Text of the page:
When people consider the possibility of conflict arising in their relationship, it is normal to become anxious and uncomfortable. Conflict often has negative connotations attached to it. However, conflict can actually be considered a good thing for couples. A chapter published in the Handbook of Family Communication by Dr. Alan Sillers, Dr. Daniel Canary, and Dr. Melissa Tafoya states that the way individuals manage conflict is strongly associated with relational satisfaction.
How can conflict be a good thing? According to Kenneth Cloke in his 2001 book, Mediating Dangerously, when facing conflict, people uncover new choices and have transformation opportunities that allow them to grow and learn about their inner selves. Not only do conflicts create an opportunity for growth of the individual, but they also are an important context for spouses to gauge whether they are in a relatively fulfilling or unfulfilling relationship, according to a 2005 article published in the Journal of Consulting and Clinical Psychology by Dr. Matthew Johnson and his colleagues. The researchers draw attention to the opportunities that conflicts and problem-solving situations have as areas to target behavioral change. They offer couples an chance to draw attention to the value of prosocial behavior, the containment of negative communication skills (such as anger and contempt), the importance of keeping good will and positive feelings throughout their relationship, and the impact of what one says and how one says it. If couples approach a conflict as a time to catch up, work on their relationship, and plan for the future, their interactions will proceed differently than if conflict is viewed as a time to defend oneself, refuse demands, influence a partner, or avoid relational tensions. The article suggests that expressions of affection, humor, interest or enthusiasm have the power to eliminate the unfavorable outcomes of conflict, even when the couple has a low level of satisfaction with the current state of affairs. These rewarding exchanges during conflict have an influence on marital outcomes (if the couple stays together).
Furthermore, in an article appearing in the Journal of Social and Personal Relationships, Dr. Meeks and his colleagues note that perceptions of a partner’s behavior during conflict have a direct effect on relational quality. Dr. Meeks and his colleagues advise that relational satisfaction also encompasses the perception of a partner’s empathy. In a conflict situation, where spouses have competing needs, the level of displayed empathy may cause individuals to judge whether or not their spouse places greater importance on his or her competing needs over concern for the other spouse’s emotional well being. A study performed by Drs. Guerrero and La Valley published in the Journal of Communication Research found that conflict interaction styles expressing feelings, making supporting remarks, and engaging in disclosure are associated with higher levels of relational satisfaction.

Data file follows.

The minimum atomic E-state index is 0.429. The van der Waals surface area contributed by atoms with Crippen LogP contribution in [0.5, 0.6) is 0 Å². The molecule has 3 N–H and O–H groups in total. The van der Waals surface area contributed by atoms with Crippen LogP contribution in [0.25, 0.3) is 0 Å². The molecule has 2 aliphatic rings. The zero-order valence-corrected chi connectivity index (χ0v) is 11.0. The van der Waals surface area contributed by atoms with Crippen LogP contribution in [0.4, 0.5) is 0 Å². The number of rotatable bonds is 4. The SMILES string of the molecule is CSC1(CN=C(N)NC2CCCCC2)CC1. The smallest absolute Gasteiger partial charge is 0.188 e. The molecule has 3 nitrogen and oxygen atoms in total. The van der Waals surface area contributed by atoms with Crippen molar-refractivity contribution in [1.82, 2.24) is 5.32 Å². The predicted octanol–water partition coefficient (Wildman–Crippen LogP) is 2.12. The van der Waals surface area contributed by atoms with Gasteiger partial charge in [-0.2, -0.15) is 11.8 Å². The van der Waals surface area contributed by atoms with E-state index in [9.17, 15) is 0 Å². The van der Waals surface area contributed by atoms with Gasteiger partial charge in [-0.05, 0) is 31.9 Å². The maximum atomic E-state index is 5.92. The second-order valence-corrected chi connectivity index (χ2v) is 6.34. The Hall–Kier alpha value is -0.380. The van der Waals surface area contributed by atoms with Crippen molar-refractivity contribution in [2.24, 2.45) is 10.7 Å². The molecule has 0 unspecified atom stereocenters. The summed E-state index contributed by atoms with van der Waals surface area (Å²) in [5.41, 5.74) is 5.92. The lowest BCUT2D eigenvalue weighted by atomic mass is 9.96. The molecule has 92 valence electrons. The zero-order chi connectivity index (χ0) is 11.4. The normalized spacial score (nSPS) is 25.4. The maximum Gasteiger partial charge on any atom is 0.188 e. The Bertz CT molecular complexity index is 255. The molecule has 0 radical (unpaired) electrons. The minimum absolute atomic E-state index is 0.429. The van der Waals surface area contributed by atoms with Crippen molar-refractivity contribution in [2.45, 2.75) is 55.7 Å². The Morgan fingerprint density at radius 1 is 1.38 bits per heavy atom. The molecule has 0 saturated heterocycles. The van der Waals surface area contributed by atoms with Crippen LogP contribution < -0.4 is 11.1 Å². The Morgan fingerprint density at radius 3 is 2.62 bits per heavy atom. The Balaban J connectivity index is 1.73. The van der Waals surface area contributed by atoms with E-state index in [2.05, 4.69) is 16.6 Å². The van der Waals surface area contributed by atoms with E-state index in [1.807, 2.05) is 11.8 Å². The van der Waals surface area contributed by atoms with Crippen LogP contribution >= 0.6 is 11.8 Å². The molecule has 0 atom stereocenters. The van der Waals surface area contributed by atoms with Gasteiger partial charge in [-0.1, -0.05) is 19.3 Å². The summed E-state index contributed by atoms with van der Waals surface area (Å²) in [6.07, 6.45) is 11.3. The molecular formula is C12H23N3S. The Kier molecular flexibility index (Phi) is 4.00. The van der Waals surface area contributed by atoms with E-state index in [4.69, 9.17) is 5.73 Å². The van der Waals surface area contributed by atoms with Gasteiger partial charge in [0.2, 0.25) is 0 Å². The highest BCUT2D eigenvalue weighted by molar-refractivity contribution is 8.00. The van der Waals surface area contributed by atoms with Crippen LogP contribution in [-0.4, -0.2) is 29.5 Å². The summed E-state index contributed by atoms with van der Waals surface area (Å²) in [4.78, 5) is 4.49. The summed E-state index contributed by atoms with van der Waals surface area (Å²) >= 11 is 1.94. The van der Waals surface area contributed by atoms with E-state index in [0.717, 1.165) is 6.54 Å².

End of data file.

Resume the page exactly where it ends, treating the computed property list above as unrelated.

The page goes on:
So next time you find yourself in a conflict situation with your significant other, don’t panic. Look at your disagreement as an opportunity for transformation and growth. Use prosocial behavior, refrain from negative communication, and be mindful of how you say things. Consider using humor to lighten the mood and take this as an opportunity to show your partner that you are empathetic and care about their wishes and feelings. Conflict can be a good thing when couples are able to use it as an opportunity to work on their relationship, plan for the future, and display caring feelings.
Kate Kenney is a recent graduate of the James Madison University Communication Studies Program Class of 2013, with a concentration in Conflict Analysis and Intervention. Kate is very passionate about understanding the nature of conflict and improving the practice of conflict resolution. She is currently working on a study that focuses on the nature of power within mediation settings and hopes to contribute practical knowledge to the field of mediation. Kate is taking a year off before pursuing a Masters in Communication to expand her knowledge of conflict and continue academic research. She spends her summers interning with the Assistant District Attorney on Martha's Vineyard, MA and plans to pursue her J.D after her M.A to then use her combined knowledge to help make her community a safer place.
- Cloke, K. (2001). Mediating dangerously: The frontiers of conflict resolution. San Francisco, CA: Jossey-Bass
- Guerrero, L. K., & La Valley, A. G. (2012). Perceptions of conflict behavior and relational satisfaction in adult parent-child relationships: A dyadic analysis from an attachment perspective. Journal of Communication Research, 39(1), 48-78.
- Johnson, M. D., Cohan, C. L., Davila, J., Lawrence, E., Rogge, R. D., Karney, B. R., & Bradbury, T. N. (2005). Problem-solving skills and affective expressions as predictors of change in marital satisfaction. Journal of Consulting and Clinical Psychology, 73, 15–27.
- Meeks, B., Hendrick, S., & Hendrick, C. (1998). Communication, love, and relationship satisfaction. Journal of Social and Personal Relationships, 15, 755–773.
- Sillars, A., Canary, D. J., & Tafoya, M. (2004). Communication, conflict, and the quality of family relation-ships. In A. L. Vangelisti (Ed.), Handbook of family communication (pp. 413-446). Mahwah, NJ: Lawrence Erlbaum.